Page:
The Doc Popcorn-Dippin' Dots co-brand is on the move, with the two franchise businesses partnering to expand growth. One specific area that is currently being targeted by the two national chains is the City of Philadelphia. While there are already separate standalone Doc Popcorn and Dippin' Dots units in the area, including in the Pennsylvania Convention Center and Cherry Hill Mall, the two companies are focused on expanding the co-brand concept in the city.
In 2014, the Kentucky-based ice cream Dippin' Dots bought the Colorado popcorn brand Doc Popcorn. Since then, they've opened five co-branded stores, which are kiosks or singular stores in which both Doc Popcorn and Dippin' Dots coexist. The first co-brand location was in Missouri's Battlefield Mall.
Renee Israel, a Doc Popcorn co-founder, says that while no leases have been signed yet, the co-brand locations are already attracting interest from regional mall giants, including the Philadelphia Mills Mall and the Philadelphia Premium Outlets. Israel feels the city is a great area for the co-branded units because the companies already have successful franchisees there and it's a big market with many high-traffic venues.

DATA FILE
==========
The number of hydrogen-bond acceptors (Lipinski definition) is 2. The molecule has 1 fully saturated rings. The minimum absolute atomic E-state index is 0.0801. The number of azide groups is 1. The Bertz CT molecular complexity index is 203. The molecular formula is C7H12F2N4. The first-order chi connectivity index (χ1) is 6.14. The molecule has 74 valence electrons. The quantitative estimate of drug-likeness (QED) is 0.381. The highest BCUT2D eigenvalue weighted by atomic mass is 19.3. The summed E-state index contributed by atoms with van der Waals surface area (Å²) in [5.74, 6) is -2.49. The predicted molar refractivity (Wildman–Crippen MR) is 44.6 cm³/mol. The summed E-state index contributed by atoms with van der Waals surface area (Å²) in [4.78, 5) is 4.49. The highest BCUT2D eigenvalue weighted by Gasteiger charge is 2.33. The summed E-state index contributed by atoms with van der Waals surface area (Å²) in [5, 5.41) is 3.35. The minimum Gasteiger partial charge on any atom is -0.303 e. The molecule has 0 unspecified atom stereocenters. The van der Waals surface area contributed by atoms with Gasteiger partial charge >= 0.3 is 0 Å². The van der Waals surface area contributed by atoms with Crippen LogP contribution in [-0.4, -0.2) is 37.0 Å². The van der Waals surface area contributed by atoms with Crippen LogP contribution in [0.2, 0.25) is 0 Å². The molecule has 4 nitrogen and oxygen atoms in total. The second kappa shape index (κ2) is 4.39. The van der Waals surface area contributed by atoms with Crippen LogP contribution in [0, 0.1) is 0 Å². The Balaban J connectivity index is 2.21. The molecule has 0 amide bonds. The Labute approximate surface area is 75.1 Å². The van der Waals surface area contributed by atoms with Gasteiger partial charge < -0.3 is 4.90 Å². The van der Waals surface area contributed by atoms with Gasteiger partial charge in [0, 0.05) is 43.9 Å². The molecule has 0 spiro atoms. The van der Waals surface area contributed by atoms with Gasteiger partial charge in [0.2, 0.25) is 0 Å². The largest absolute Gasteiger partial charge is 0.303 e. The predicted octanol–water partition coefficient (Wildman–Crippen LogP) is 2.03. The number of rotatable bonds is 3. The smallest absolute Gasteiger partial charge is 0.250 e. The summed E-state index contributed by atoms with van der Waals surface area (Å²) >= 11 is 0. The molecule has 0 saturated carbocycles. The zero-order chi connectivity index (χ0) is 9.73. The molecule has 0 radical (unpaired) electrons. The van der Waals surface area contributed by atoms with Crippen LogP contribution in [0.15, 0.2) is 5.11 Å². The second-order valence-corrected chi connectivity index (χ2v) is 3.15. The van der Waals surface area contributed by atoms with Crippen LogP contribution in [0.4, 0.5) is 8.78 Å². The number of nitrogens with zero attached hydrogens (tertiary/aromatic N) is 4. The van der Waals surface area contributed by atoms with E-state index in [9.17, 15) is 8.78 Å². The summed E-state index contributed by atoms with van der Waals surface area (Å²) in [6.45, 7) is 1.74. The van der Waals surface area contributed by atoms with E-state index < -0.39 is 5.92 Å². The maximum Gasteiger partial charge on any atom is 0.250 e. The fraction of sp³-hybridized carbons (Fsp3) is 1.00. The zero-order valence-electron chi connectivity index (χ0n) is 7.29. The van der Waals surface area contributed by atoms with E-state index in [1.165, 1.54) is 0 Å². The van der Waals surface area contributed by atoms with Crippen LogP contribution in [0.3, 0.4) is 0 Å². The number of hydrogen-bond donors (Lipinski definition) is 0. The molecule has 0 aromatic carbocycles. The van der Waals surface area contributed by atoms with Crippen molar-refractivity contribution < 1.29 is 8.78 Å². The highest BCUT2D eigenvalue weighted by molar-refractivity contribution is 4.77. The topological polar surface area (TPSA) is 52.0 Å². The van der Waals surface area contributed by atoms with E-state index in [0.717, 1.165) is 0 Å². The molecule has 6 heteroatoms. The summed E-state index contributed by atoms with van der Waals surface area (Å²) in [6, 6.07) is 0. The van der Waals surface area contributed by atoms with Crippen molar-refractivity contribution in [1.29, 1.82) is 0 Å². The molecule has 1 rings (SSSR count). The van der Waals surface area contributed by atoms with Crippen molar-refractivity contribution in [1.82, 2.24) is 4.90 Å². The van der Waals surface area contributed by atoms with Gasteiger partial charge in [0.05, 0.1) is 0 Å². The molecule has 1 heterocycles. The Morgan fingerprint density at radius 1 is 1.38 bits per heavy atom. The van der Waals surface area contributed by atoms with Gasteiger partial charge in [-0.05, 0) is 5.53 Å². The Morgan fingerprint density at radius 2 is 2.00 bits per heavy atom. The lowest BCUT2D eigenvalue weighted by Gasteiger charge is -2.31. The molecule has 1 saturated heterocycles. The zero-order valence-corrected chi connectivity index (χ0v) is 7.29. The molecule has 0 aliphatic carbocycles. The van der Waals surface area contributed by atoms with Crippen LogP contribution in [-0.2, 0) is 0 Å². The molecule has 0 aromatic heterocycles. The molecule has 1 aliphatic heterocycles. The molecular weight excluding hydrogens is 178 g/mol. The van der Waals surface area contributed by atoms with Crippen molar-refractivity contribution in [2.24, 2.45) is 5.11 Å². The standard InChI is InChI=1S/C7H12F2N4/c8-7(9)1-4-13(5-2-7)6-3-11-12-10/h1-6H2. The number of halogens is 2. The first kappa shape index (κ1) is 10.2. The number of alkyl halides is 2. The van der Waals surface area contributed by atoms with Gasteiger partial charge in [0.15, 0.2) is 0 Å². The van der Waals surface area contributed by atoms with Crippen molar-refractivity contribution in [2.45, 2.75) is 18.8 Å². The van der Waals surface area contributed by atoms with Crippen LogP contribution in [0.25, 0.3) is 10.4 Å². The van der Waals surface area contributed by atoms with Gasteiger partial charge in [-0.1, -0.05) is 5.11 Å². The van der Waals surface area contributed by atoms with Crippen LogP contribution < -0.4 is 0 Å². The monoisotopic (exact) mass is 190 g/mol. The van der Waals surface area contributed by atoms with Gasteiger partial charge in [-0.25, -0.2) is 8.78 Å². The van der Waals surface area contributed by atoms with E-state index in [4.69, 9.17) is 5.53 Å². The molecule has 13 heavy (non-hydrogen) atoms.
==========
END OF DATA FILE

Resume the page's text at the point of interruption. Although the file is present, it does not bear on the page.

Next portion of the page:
Currently, the chains don't have a timeframe set for the new Philadelphia-area co-branded locations. Israel says the company recently changed its strategy for development, and they needed to find ideal venues before offering franchise opportunities. On a national level, five co-brand stores will be open over the next three months, with another ten planned to open by the end of 2016.
About Dippin' Dots and Doc Popcorn
Known for its unique beaded ice cream treats, Dippin' Dots was founded in 1988 by microbiologist Curt Jones and has since grown to more than 1,500 locations nationally. The chain purchased Doc Popcorn, a Colorado-based gourmet popcorn company with a focus on health and more than 100 locations, back in 2014.
The two brands will be offering co-brand franchise opportunities in many regions, with a specific focus on Philadelphia and malls in Wisconsin, Washington, Michigan, Arizona and Alabama.